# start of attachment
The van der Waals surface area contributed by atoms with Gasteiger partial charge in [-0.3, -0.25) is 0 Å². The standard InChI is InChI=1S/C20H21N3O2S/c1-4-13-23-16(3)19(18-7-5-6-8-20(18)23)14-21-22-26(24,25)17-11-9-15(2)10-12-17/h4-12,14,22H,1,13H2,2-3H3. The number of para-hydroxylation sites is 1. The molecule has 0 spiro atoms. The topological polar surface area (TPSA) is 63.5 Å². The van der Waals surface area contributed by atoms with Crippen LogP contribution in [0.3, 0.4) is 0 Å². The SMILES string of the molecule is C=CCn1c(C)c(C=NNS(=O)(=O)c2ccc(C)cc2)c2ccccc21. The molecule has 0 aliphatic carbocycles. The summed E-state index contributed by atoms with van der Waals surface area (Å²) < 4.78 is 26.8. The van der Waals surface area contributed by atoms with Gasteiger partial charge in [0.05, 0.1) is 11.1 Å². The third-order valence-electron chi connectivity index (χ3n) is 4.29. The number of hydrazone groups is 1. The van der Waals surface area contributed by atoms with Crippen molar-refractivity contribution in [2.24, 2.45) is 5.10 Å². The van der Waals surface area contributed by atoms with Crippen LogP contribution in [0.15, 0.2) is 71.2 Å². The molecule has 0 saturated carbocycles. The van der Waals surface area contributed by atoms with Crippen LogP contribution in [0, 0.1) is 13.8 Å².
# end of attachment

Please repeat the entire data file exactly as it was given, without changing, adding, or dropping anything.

The van der Waals surface area contributed by atoms with Gasteiger partial charge in [-0.3, -0.25) is 0 Å². The standard InChI is InChI=1S/C20H21N3O2S/c1-4-13-23-16(3)19(18-7-5-6-8-20(18)23)14-21-22-26(24,25)17-11-9-15(2)10-12-17/h4-12,14,22H,1,13H2,2-3H3. The number of para-hydroxylation sites is 1. The molecule has 0 spiro atoms. The topological polar surface area (TPSA) is 63.5 Å². The van der Waals surface area contributed by atoms with Crippen LogP contribution in [0.3, 0.4) is 0 Å². The SMILES string of the molecule is C=CCn1c(C)c(C=NNS(=O)(=O)c2ccc(C)cc2)c2ccccc21. The molecule has 0 aliphatic carbocycles. The summed E-state index contributed by atoms with van der Waals surface area (Å²) < 4.78 is 26.8. The van der Waals surface area contributed by atoms with Gasteiger partial charge in [0.05, 0.1) is 11.1 Å². The third-order valence-electron chi connectivity index (χ3n) is 4.29. The number of hydrazone groups is 1. The van der Waals surface area contributed by atoms with Crippen molar-refractivity contribution in [2.24, 2.45) is 5.10 Å². The van der Waals surface area contributed by atoms with Crippen LogP contribution in [0.15, 0.2) is 71.2 Å². The molecule has 0 saturated carbocycles. The van der Waals surface area contributed by atoms with Crippen LogP contribution in [0, 0.1) is 13.8 Å².